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Inclusive trade and regional integration in Asia-Pacific

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John West
AUSPECC

Trade and regional integration must become more inclusive in the Asia-Pacific in order to win the support of public opinion, writes John West.

This note is inspired by the excellent press release, "Regional Solutions Needed for Global Challenges", issued by the Pacific Economic Cooperation Council (PECC) following a recent conference in Jakarta which explored the challenges for next phase of regional cooperation and the role of the media in communicating the benefits of trade and regional integration.

Some of highlights of this press release were:

-- “the importance of public process and communications to explain the benefits of trade to “men and women on the street” in very simple terms without which there will not be public support for regional economic integration” (Indonesia’s Minister of Trade, Mr. Thomas Lembong).

-- “ASEAN policy leaders must engage a broader public, those who remain unaware of, and question the benefits of integration” (ASEAN Secretary-General Mr. Le Luong Minh).

-- “media needs to do more to educate the public on the benefits of ASEAN economic integration” (former Trade Minister of Indonesia, Dr. Mari Pangestu)

-- “the public is heavily engaged in public policy debate ... the risk is having public policy driven by not what is right but what is popular. We need to make ‘what is right,’ ‘what is popular.’ Media’s role is very important in that sense.” (PECC Co-Chair Ambassador Don Campbell)

All of these points are eminently valid. But in the view of this author, who is also a member of the media, it is equally important to listen closely to public opinion and admit the possibility that public concerns about trade and regional integration may have some validity, or are at least worth close scrutiny. In particular, this author believes that until governments employ much stronger efforts to ensure that trade and regional integration are "inclusive", public support will continue to be weak.

For example, many studies are now demonstrating that the adjustment processes provoked by trade liberalization and regional integration do not proceed as smoothly as our textbooks imagine. Capital and labor are not always swiftly reallocated to more efficient uses -- especially in times of economic weakness. Remember that most trade models naively assume full employment.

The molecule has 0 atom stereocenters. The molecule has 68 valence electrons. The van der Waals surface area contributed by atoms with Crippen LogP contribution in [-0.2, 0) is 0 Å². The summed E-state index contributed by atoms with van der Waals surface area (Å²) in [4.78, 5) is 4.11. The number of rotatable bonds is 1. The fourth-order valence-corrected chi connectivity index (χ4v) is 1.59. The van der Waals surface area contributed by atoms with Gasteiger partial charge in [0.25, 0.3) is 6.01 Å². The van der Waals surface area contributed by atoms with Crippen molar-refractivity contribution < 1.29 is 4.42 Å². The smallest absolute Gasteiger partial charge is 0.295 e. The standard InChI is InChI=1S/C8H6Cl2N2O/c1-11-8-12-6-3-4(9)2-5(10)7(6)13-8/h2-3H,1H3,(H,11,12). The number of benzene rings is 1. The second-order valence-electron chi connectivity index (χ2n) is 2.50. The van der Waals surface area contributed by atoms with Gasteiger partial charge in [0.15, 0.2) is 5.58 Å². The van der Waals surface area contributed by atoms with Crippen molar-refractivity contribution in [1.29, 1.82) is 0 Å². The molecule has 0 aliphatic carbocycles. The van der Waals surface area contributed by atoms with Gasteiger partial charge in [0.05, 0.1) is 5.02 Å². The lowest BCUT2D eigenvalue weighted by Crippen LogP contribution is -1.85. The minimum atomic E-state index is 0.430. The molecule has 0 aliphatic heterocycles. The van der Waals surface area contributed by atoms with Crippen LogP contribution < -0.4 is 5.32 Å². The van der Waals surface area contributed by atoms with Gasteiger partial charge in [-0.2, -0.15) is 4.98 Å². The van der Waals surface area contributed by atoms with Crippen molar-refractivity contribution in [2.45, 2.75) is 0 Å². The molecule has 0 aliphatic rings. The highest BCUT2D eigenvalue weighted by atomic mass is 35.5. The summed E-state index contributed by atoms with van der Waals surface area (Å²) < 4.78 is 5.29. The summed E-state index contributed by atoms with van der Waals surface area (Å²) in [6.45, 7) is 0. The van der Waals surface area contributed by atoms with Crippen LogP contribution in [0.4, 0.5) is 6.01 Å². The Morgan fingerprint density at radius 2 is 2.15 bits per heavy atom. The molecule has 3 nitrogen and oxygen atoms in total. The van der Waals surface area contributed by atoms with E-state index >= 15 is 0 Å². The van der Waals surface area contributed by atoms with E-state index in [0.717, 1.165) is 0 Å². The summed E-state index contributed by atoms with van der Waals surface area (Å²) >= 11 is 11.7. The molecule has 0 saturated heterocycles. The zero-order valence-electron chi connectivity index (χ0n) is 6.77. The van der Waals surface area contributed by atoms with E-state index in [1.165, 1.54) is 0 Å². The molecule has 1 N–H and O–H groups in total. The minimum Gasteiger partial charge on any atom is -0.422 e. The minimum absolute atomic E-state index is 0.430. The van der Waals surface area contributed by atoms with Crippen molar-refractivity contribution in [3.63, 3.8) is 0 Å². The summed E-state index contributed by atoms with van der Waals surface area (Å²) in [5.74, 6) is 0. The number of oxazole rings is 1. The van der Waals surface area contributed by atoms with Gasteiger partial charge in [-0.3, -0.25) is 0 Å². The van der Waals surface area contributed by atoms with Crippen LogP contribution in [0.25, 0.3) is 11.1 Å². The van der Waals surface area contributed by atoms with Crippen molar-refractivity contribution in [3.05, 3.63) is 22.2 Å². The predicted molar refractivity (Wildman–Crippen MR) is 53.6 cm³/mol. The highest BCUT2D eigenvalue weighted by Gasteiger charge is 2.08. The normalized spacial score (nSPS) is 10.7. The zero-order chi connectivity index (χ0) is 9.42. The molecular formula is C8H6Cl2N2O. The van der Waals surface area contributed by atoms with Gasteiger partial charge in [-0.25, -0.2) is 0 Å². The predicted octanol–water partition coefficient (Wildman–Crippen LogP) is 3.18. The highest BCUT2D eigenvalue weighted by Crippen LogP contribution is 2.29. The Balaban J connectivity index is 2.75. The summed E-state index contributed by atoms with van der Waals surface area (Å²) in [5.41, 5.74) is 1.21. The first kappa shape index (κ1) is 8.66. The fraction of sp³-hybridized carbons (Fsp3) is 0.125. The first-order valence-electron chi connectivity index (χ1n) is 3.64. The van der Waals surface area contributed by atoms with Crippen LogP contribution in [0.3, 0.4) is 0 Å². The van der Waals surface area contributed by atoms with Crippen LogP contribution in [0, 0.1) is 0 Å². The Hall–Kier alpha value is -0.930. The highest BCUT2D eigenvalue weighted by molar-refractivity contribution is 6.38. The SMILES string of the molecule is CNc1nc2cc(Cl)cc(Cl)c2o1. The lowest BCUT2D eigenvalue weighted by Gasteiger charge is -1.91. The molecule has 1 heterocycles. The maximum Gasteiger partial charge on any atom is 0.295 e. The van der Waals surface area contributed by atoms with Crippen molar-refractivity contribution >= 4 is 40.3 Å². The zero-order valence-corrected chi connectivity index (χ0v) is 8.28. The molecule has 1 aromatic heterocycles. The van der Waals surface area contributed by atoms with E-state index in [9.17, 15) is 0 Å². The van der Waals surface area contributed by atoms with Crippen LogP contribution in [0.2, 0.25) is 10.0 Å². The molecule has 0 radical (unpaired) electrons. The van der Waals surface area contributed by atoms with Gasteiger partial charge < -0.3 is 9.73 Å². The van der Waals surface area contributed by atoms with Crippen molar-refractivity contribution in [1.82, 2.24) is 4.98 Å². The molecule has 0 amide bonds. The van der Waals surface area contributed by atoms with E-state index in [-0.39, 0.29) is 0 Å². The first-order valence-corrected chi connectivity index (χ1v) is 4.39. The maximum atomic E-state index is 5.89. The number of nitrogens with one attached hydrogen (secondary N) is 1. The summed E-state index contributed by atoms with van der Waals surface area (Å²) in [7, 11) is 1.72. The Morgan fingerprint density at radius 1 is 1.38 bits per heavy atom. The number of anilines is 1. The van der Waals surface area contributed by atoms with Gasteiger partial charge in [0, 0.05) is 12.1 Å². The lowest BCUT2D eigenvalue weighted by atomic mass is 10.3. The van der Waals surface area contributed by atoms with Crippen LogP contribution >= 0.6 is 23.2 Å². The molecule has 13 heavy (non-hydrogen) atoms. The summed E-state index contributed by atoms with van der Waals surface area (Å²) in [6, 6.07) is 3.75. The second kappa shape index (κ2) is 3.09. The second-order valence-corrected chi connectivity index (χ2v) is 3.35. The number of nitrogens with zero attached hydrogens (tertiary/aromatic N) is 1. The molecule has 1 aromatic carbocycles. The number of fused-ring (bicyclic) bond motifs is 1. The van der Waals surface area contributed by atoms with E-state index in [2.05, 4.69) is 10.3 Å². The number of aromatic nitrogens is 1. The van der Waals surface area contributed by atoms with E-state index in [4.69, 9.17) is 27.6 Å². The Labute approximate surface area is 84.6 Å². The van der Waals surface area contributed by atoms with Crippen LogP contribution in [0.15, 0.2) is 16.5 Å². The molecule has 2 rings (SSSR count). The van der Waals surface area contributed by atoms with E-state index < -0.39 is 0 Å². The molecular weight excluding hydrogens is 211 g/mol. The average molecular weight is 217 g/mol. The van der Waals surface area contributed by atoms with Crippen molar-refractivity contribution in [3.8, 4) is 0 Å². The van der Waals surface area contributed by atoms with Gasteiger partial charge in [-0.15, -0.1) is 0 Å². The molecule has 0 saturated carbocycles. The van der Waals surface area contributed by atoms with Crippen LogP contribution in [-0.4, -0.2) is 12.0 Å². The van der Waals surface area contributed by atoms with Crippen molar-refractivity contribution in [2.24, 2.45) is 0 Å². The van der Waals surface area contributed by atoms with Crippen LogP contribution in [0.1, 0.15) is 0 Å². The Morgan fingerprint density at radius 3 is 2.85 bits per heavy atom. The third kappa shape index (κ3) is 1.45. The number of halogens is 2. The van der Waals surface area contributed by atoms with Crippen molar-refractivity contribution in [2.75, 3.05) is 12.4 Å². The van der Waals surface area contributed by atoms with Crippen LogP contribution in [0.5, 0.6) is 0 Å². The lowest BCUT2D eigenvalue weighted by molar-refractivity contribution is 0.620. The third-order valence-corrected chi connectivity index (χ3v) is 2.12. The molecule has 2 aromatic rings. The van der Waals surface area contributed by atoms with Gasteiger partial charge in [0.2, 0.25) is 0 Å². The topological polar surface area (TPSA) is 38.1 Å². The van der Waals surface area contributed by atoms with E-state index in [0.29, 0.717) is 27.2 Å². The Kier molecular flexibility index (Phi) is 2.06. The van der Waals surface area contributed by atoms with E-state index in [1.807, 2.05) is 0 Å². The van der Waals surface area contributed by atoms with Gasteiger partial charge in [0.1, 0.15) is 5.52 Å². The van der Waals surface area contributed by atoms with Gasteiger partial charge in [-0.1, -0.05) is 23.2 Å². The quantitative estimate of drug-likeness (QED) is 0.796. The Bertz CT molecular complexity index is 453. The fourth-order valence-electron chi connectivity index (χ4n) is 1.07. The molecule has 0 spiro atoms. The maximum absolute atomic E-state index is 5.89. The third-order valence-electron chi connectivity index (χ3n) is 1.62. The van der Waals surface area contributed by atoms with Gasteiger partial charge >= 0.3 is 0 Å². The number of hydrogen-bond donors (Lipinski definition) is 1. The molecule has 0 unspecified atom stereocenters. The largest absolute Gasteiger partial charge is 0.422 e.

It is also now clear that for advanced economies, trade and regional integration are drivers of inequality, especially in the US following the Japan and China shocks. And as trade and regional integration result in the rapid dissemination of new technologies, the "high-skilled bias" of these technologies also drives inequality the world over.

With a lot of Asia's trade and regional integration taking place in special economic zones with little or no regulation, rather than through pure trade and investment liberalization, there are a vast array of policy weaknesses in the areas of labor rights, environmental protection, and governance more generally.

Trade and regional integration can also fuel corruption. As Global Financial Integrity has demonstrated, a large share of the massive illicit financial outflows from China this past decade or more have been effected through trade mis-invoicing. The availability of Asia's tax havens of Hong Kong and Singapore only facilitate such illicit financial flows. And such corruption is another important factor behind Asia's yawning inequality.

In short, there are many substantive reasons why public opinion should be concerned about the supposed benefits of trade and regional integration. It is not just a matter of communicating the right story to our ill-informed publics.

It is surely true that trade and regional integration increase total national income for all participating economies. But the distributional and other effects are important, and are a genuine and valid source for public concern.

Governments, econocrats and elites must listen closely and respond effectively to public concerns about trade and regional integration. This means taking education and training, and social safety nets much more seriously for displaced workers. It also means redistributing more of the benefits of trade and regional integration to people at the bottom of the ladder. This can be through various means including through establishing social welfare systems.

The domestic governance of trade and regional integration must also be improved, especially in the area of corruption and illicit financial flows. This must not be through arbitrary policies which target allegedly corrupt individuals. It must be through freedom of the press, freedom of association for civil society, independent anti-corruption watchdogs, and rule of law. This is a big agenda. But without this, Asia’s elites will never win the trust of public opinion regarding trade and regional integration.

In short, the main challenge is not so much one of communicating and convincing our ill-informed publics of the benefits of trade and regional integration. The real issue is establishing a new social contract with the public so that they can be convinced that trade and regional integration are a "fair deal".

In other words, the moment has arrived for the Asia-Pacific to promote a new agenda of "inclusive trade and regional integration".

[Cross-posted with permission from the author, Asian Century Institute]

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